Big Ten Conference Commissioner Kevin Warren comments on league expansion, COVID-19

Warren spoke with reporters at a Big Ten Football Media Days press conference at Lucas Oil Stadium in Indianapolis, Indiana, Thursday morning.


© Robert Goddin-USA TODAY Sports

Jul 22, 2021; Indianapolis, Indiana, USA; Big 10 commissioner Kevin Warren speaks to the media during Big 10 media days at Lucas Oil Stadium. Mandatory Credit: Robert Goddin-USA TODAY Sports

Austin Hanson, Sports Editor

INDIANAPOLIS — Big Ten Conference Commissioner Kevin Warren kicked off the league’s annual football media days at Lucas Oil Stadium with a press conference Thursday morning.

Amid his second full year as commissioner of the Big Ten, Warren discussed the league’s COVID-19 protocols for the 2021-22 football season and its potential to add more teams.

Alvarez named Big Ten Conference’s special advisor for football

Before he took questions from reporters, Warren announced that the Big Ten’s league office had hired former University of Wisconsin Director of Athletics Barry Alavarez. The 74-year-old Pennsylvania native will serve as the conference’s special advisor for football.

“Barry has been blessed with an illustrious career in college athletics, and his impact on college football and the Big Ten Conference has been significant,” Warren said. “He understands the history and traditions of the Big Ten. I trust Barry, and we look forward to working with him on relevant football-related issues and building upon the strong relationships we have with the College Football Playoff, our broadcast and bowl partners, as well as our member institutions and student-athletes.”

Alvarez stepped down from his athletic director position at Wisconsin June 30. He will take on his new role with the Big Ten Conference Aug. 2.

Alvarez coached on former Hawkeye head coach Hayden Fry’s University of Iowa football staff from 1979 to 1986. At Iowa, Alvarez coached alongside the late Fry, current Iowa head coach Kirk Ferentz, former Iowa State head football coach Dan McCarney, and former Kansas State head football coach Bill Snyder.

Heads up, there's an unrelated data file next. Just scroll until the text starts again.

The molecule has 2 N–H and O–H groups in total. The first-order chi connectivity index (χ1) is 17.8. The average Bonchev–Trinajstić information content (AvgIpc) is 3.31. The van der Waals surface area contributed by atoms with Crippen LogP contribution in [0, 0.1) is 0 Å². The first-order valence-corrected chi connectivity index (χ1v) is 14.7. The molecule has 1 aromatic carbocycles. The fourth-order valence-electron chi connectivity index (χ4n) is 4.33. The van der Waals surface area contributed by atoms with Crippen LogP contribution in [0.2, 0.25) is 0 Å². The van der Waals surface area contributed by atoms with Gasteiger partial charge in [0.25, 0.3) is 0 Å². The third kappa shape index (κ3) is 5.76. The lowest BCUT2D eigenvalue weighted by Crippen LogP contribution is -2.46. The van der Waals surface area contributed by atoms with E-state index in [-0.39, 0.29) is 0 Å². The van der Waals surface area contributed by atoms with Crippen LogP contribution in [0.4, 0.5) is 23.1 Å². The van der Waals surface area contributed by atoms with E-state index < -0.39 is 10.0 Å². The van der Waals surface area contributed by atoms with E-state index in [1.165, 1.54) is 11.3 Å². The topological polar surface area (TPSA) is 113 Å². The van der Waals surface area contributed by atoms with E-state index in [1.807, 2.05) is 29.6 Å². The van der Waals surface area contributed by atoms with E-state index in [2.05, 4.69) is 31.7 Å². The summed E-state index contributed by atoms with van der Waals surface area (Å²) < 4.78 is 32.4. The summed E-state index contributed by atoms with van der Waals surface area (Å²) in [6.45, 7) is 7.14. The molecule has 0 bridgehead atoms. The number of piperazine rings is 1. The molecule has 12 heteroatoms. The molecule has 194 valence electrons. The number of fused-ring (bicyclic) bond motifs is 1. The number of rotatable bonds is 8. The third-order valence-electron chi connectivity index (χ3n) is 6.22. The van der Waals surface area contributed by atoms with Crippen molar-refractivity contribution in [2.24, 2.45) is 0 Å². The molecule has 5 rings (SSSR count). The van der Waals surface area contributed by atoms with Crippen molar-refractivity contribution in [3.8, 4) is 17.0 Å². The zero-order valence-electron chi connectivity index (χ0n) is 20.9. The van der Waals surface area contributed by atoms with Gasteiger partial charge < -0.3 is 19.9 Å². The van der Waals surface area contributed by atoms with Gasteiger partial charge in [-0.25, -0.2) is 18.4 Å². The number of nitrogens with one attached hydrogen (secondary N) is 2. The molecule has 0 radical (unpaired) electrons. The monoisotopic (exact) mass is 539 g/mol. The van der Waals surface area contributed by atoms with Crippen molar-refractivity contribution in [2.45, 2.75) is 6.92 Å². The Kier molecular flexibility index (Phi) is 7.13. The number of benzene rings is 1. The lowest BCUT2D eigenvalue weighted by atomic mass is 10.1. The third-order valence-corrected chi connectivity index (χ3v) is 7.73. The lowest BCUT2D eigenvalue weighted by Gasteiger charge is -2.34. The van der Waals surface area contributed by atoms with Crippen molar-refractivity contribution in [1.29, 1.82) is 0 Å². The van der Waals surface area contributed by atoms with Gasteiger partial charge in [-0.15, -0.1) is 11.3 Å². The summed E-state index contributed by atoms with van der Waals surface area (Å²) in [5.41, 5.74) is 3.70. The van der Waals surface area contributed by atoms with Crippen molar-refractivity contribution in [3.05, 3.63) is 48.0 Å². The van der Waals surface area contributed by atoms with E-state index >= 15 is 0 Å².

Big Ten Conference adopts decentralized COVID-19 policies and procedures

At their semiannual meeting on June 6, presidents and chancellors from the Big Ten Conference’s 14 member institutions elected to adopt a decentralized approach to COVID-19 for the 2021-22 football season.

Per Warren, the league’s 14 schools will develop their own virus guidelines for the upcoming fall athletics season.

“We have allowed our institutions to choose how to handle [COVID-19],” Warren said. “. . . We will get [institutions’ policies and procedures] in early August. We’ll combine it, and then we’ll get together with our chancellors and presidents and other people to make the determination as to how we handle the fall . . . We’re right where we want it to be, is that it will be a decentralized decision-making process. As soon as we gather all the information from our schools in early August, we’ll finalize our policies and make sure that we pressure-tested as much as we possibly can.”

On July 2, the University of Iowa officially announced its plan to allow fans to attend its football games at Kinnick Stadium at full capacity this fall.

Throughout the 2020-21 sports seasons, the Big Ten enforced rigorous COVID-19 testing and safety protocols. Before COVID-19 vaccinations became available to the masses, the league required all its student-athletes to be tested for COVID-19 daily.

RELATED: Big Ten schools to collectively share cost of rapid COVID-19 tests

Warren doesn’t rule out Big Ten expansion

Since 2014, the Big Ten Conference has been home to the same 14 teams: Iowa, Illinois, Rutgers, Maryland, Michigan State, Michigan, Northwestern, Minnesota, Nebraska, Wisconsin, Penn State, Indiana, Ohio State, and Purdue.

On July 21, The Houston Chronicle reported that both Oklahoma and Texas are considering a departure from the Big 12 and an entrance into the Southeastern Conference (SEC). According to Sports Illustrated, Texas and Oklahoma could join the SEC as soon as their Big 12 media contracts expire in 2025.

On the winds of that news, Warren mentioned that the Big Ten is always considering all its options with regard to expansion.

“We’re at an inflection point in college athletics,” Warren said. “. . . I know, from where we sit, we’re always constantly evaluating what’s in the best interest of the conference. It’ll be interesting to see how that [Texas-Oklahoma] story evolves and where it lands.”